Kola nut cure for ebola found,chronicle of higher education lebanon valley,risotto ai piselli menta e mela verde,best book to understand spring - PDF 2016

This is how an epidemic unfolds online: with rumors, scientific fact, and prayers all mixed together. In it, 40-year-old Patrick Sawyer, an American citizen originally from Liberia, wears a black X-Men T-shirt and cradles two of his three daughters in his arms.
The image of Sawyer, who died in Liberia after contracting Ebola, is the cover photo of a new Facebook group called Concerned Africans Against Ebola.
Bad medical science is always drifting around social media: from a Facebook friend talking about how to lose weight using body wraps, to deadly nutrition advice on thinspo Tumblrs, to anti-vaxxers sowing doubt on Twitter. But for every post pushing true information, you can find another about saltwater baths and kola as supposed cures and rumors that poisoned water wells, not Ebola, are sickening the population.
Fifteen years later, the false information continues its zombie march from hopeful reader to hopeful reader. Donnish Pewee, director of a Liberian organization called Youth in Technology Arts Network (YOTAN) that is doing on-the-ground outreach, said stories about people allegedly poisoning water wells are contributing to misperceptions that Ebola is not what’s sickening the Liberian population. Craig Manning, a CDC health communications specialist, said the organization has worked diligently to put out accurate information. That means hosting chats on Twitter, but it also means focusing on the old media that drives the conversation: CDC experts have appeared on local West African radio stations, and in the affected countries it has distributed posters and tri-folds and done in-person outreach on Ebola prevention, transmission and signs and symptoms.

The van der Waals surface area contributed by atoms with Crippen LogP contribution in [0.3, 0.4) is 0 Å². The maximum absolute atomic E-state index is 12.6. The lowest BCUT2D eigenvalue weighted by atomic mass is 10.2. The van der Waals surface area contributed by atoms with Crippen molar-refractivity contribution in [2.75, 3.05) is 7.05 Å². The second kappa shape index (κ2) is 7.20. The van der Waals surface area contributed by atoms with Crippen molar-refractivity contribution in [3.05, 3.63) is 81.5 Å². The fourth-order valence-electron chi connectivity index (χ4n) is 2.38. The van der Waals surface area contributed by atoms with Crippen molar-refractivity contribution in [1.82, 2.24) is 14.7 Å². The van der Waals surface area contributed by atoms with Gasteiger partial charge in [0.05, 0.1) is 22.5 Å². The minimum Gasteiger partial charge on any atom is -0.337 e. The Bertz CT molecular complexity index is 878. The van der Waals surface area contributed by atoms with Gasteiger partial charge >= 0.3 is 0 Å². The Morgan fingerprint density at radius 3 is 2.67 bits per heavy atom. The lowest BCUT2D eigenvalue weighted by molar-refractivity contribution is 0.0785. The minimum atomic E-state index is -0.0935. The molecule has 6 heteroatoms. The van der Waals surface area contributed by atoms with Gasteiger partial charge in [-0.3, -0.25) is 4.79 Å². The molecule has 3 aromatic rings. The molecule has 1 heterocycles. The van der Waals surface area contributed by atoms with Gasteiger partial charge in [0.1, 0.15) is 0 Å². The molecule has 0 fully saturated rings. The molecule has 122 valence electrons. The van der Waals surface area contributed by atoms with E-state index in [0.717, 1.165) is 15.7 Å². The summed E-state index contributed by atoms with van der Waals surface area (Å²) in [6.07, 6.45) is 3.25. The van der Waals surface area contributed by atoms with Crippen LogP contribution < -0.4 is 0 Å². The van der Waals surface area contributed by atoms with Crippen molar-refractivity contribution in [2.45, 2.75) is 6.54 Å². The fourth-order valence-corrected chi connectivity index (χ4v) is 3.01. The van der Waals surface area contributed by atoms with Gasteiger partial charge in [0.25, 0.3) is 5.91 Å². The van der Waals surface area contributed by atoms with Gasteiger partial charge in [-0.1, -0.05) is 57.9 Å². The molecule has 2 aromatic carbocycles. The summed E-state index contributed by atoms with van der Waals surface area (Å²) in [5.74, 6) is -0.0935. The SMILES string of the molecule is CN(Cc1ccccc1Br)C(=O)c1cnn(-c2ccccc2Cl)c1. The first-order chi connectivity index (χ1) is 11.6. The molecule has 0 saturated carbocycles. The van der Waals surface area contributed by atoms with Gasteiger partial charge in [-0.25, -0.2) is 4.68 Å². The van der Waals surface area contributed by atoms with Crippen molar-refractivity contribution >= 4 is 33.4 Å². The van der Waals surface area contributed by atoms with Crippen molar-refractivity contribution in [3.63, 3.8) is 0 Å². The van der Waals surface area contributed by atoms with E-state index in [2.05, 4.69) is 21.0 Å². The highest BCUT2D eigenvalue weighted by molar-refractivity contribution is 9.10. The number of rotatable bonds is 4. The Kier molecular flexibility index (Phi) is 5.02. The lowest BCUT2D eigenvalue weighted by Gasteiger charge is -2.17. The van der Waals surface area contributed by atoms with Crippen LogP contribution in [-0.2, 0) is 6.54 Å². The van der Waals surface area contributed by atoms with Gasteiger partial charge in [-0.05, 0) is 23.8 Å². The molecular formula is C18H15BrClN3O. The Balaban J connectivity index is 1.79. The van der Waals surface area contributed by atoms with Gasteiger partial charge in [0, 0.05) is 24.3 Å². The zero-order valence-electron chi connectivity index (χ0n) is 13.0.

The Grand Gedeh Association in the Americas, a Liberian group with thousands of Facebook followers and tens of thousand of members, also created an audio announcement in native languages that it is starting to share via text message. Perhaps foremost among the Americans sending love and good information back home is Decontee Sawyer, Patrick Sawyer’s 34-year-old widow and co-founder of the Concerned Africans Against Ebola Facebook group.
Centers for Disease Control owns a patent on a particular strain of Ebola known as "EboBun." It's patent No. Don't Be Fooled Yet AgainSource Credit LINKEvery few years, just like clock work, the Center For Disease Control and Prevention (CDC) and The World Health Organization (WHO) conspire on a new global threat to scare the living daylights out of people.
Facebook and Twitter are the dominant social platforms in cell-phone-saturated West Africa, which means that fighting the disease often means fighting misconceptions, one Tweet or Facebook comment at a time. And false cures and panic-inducing conspiracy theories have historically followed sudden outbreaks of diseases like HIV. The social media conversation becomes a scrum, with experts, humanitarians, politicians, and regular people all trying to be heard. The claims have become so rampant that the WHO pinned a tweet on August 8 on its official page debunking the rumor. Locals who share, retweet, or host conversations with those experts are key to the process.
Her story has been constantly on Twitter almost every day since July 29, four days after Patrick’s death. Both these organizations will spread lies of unfathomable magnitude in an attempt to disrupt and instill fear to ultimately exert control and obtain compliance on populations. At a time when at-risk villagers may fear doctors who are trying to find and contain the virus, bad information can be worse than no information at all.